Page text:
Without a doubt, 2020 will be remembered as one of the The hardest years of the last decades. To the global pandemic we should add radical changes in the economic, social and cultural fields as a result of the mandatory quarantine around the world. Hollywood is no exception: from calendar changes of the big premieres of the year, to indefinite postponement in the recordings of projects of considerable scope , the mecca of cinema is transforming on the go to sustain the impact caused by the health emergency.
One of the most immediate consequences is a summer without major movie premieres, let alone the traditional blockbusters popcorn that the studios reserved for the months with the highest number of movie theaters during the year.
But despite everything, you can still enjoy a few releases thanks to the different subscription platforms.
We bring you a list of the movies that you will surely be interested in seeing during the atypical summer that awaits us :
The Lovebirds , by Michael Showalte (Netflix – Premiere on 22 of May)
The film was among the premieres announced at the SXSW festival, but thanks to a quick agreement between Paramount and Netflix its arrival on television will replace its passage by the film event.
With its simple, warm and friendly storyline, it is perhaps the perfect choice in the midst of the global pessimistic climate. The crazy director Michael Showalter follows Kumail Nanjiani and Issa Rae on a frantic journey in the middle of the investigation of a murderer while their relationship collapses.
An urban adventure without major significance for those who want a bit of friendly fun.
I Will Make You Mine , by Lynn Chen (Available on VOD from 26 of May)
Chen's trilogy on the fictional romantic misadventures of Goh Nakamura , which began in 2011 with Surrogate Valentine , comes to an end at 2020 with a film in which the romance has something existential and above all, a melancholic element, ideal for all who want to enjoy a deep and exalting look at modern love.
If you are looking for a contemporary drama with good taste and a lot of humor, this movie is for you.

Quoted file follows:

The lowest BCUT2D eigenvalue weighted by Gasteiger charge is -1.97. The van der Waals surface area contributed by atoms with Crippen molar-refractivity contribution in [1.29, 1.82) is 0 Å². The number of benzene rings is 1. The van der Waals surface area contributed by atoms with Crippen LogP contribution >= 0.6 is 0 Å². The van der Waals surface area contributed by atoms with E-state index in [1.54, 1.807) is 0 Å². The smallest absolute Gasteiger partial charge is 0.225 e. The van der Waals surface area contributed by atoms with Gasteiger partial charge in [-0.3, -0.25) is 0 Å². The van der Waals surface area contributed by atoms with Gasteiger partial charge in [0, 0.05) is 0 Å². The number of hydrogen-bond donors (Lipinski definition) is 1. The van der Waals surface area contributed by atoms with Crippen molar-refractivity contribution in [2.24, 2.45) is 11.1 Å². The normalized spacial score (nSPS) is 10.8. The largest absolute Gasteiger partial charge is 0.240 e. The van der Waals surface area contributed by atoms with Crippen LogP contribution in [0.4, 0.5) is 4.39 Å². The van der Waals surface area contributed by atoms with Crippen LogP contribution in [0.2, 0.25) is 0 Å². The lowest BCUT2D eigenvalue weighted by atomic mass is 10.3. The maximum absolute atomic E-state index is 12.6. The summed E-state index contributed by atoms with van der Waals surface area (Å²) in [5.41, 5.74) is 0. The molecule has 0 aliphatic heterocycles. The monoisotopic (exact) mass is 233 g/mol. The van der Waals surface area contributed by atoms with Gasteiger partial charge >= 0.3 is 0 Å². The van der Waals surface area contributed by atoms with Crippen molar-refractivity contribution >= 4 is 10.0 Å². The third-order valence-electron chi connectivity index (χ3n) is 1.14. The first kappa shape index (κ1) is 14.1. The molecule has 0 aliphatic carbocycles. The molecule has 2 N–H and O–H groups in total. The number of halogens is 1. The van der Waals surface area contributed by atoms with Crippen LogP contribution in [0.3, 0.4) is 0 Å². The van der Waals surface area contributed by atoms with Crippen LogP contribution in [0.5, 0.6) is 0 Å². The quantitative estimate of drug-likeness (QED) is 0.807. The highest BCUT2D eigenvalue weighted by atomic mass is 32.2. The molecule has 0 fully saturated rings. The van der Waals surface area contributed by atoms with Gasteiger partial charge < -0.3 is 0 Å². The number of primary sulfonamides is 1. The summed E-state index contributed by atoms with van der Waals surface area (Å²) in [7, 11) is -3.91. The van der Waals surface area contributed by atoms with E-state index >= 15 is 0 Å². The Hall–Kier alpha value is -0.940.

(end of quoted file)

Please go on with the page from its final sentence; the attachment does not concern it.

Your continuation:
On the Record , by Amy Ziering and Kirby Dick (Available on HBO Max from 27 of May)
After a complicated journey, the directorial duo documentary based on the accusations of Def Jam A&R executive Drew Dixon against magnate Russell Simmons (and that the New York Times collected in an article in the 2017) finally comes to HBO Max.
All after a strange journey between producers and platforms that included the apparent distribution through AppleTV + and the full support of Oprah Winfrey's production company . But a few days before its premiere, Winfrey's powerful hand withdrew from the project, leaving its premiere in limbo amid all sorts of questions.
With its hard plot and its journey through a rugged almost of abuse and harassment, it is not the ideal content if you want to distract a little the quarantine tension, but without a doubt, it is one interesting enough to analyze in all its depth.
The Vast of Night , by Andrew Patterson (Available on Amazon Prime from 29 of May)
With its air of independent production, it is really a thriller with a great script that creates an unbreathable and unhealthy atmosphere through simple resources and an ingenious plot.
Set in the years' 50, the story follows two misfit teenagers who upon discovering an unusual audio frequency in New Mexico will stumble upon one of the great mysteries of the century. Ingenious and brilliant, it is the ideal choice for lovers of suspense with a few touches of science fiction.
Artemis Fowl , by Kenneth Branagh (Available on Disney Plus from 12 of June)